Work with entertainment, production and creative planning partners to create a sense of purpose and theme around how the events are mapped out, cultivating unique areas to encourage a natural guest flow experience through the event, and providing an overall environment of safety where thoughtful details are subtle, yet noticeable, and calming. (Lampe + Cline)
3. “Throwback” to the “Old Normal”
Resurrect previously popular event themes and present them in a new way, or introduce a level of nostalgia.
- “Streets of Los Angeles,” “Neighborhoods of D.C.,” “Taste of Atlanta” themed event experiences, with maximum capacities and timed rotations. (Lampe + Cline)
- Train cars! Book a car for a sunset dinner along the coast of California. (Lampe)
- Drive-in movie concept: Reinvent drive-ins for movie premieres and screenings, outdoor concerts and comedy shows, live auction benefits, live TV shows (Late night! Daytime!) prom and grad-themed movie nights. (Lampe)
4. One-Stop-Shop Catering Services
Minimize face-to-face service interactions, with a focus on meaningful interactions with the following strategies:
- Fully composed plates served to each guest with utensils and condiments; events are no longer a self-served “station” grazing experience, but a more cultivated service experience. (Cline)
- Food and beverage you can easily walk around with, for example “festival-style.” (Lampe)
- Curbside pickup/drive-through pickup of your meal before you park at the drive-in; or personalized service directly to your car. (Lampe)
5. Focus on Sustainability
There will likely be an increase of this year’s trend of plant-forward menus, especially in response to supply chain challenges and increased proteins costs.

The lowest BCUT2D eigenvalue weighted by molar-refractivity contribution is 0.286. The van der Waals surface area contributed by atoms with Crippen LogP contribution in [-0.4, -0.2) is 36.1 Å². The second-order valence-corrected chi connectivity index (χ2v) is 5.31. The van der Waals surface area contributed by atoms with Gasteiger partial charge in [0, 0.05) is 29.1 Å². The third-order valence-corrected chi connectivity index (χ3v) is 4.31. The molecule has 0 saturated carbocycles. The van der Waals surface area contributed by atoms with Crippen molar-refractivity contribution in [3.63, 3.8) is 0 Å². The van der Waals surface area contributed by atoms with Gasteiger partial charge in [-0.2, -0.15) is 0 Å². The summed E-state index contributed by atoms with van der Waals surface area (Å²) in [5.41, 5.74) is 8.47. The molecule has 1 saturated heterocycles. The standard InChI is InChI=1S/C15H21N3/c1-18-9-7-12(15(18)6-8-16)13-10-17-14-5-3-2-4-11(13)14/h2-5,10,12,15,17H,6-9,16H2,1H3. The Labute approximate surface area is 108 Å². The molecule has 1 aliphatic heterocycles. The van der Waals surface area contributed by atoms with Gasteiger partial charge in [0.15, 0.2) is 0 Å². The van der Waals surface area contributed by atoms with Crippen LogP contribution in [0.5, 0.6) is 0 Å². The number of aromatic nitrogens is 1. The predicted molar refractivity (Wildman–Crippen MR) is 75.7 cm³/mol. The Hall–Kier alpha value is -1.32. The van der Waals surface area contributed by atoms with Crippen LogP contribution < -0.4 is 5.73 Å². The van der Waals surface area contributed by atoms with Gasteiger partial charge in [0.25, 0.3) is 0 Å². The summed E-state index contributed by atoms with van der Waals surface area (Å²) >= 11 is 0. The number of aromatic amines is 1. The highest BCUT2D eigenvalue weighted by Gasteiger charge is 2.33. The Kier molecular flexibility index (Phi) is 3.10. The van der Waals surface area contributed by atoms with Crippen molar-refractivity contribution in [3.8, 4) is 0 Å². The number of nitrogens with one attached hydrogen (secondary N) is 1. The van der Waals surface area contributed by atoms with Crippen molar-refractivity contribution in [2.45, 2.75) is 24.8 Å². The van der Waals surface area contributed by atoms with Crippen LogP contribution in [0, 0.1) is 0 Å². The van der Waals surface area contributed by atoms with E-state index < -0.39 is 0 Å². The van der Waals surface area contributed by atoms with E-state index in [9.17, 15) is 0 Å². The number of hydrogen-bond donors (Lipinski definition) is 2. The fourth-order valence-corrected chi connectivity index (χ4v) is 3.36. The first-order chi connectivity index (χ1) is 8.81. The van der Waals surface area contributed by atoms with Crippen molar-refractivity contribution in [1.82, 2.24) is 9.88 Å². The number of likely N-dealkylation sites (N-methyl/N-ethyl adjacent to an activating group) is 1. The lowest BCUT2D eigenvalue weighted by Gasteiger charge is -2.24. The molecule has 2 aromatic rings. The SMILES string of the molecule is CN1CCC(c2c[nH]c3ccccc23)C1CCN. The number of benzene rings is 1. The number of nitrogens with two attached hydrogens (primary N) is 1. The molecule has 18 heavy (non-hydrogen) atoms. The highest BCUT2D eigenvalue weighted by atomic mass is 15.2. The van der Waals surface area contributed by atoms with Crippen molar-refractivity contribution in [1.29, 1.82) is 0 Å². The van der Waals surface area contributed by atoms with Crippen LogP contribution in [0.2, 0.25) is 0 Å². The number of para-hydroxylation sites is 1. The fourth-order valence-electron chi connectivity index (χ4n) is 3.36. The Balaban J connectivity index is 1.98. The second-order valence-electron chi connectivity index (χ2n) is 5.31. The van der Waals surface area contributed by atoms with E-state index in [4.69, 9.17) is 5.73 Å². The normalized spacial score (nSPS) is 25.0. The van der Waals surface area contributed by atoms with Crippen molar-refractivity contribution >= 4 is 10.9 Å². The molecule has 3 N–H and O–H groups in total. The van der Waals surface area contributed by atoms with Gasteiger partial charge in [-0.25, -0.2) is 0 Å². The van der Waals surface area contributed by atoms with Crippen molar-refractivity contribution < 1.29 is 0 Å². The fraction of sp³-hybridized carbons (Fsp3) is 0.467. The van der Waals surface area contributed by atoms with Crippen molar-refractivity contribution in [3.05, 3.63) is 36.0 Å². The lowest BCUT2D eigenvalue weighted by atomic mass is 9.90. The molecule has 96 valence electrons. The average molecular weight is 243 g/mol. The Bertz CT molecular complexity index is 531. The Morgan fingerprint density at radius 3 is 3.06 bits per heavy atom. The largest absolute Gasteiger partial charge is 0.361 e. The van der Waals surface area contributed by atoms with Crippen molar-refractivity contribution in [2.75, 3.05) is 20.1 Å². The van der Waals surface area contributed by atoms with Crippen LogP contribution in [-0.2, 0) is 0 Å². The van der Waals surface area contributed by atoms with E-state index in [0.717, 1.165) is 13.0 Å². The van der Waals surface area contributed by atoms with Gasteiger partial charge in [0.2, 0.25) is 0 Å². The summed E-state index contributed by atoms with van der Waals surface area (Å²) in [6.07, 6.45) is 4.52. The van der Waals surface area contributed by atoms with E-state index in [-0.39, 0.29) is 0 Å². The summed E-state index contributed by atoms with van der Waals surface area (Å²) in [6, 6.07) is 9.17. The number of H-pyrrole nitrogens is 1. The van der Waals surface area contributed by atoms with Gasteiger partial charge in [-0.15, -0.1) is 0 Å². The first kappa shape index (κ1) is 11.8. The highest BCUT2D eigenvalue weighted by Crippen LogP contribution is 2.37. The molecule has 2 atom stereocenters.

There may be increased packaging, so use compostable types when possible, and try to use creative packaging that goes “beyond the bento box.”
Additionally, provide composting and recycling stations to avoid creating landfill trash. (Cline)
6. Offer a Community Service Partner
This can be an added incentive, particularly for corporate clients, who may be more inclined to host a “live” event if there is a community service component tied into your outdoor event. (Cline)
7. Document Your Event Story
Share the experience of planning your outdoor event to promote how you are working to keep attendees safe and to visually show the steps you are taking (via social media or other channels). (Cline)
8. Reinvent the Gala Experience
Rather than black-tie, indoor events, transform outdoor events with a clever theme, like “Wimbledon,” “Kentucky Derby,” etc.
(Photo: Eric Klein; Credit: Wolfgang Puck Catering)
Or, try a virtual outdoor entertaining gala al fresco where the catering partner delivers DIY kits to home hosts of 10 guests each, entertaining in the garden on your own deck, to keep people virtually connected. (Cline)
9. Increase the Focus on Quality
From quality of food and beverage to quality of service. (Cline)
10. Designate Health & Safety Event Champions
Each vendor partner and event host involved in the event execution can identify a “champion” responsible for managing the health and safety enforcement and accountability of the event.
This gives everyone a shared sense of responsibility and purpose and gives assurance and positive optics to you event guests.
Show them how you’re cleaning common surfaces, thinking through furniture selection so they can be easily cleaned, sanitized and maintained throughout the event. (Cline)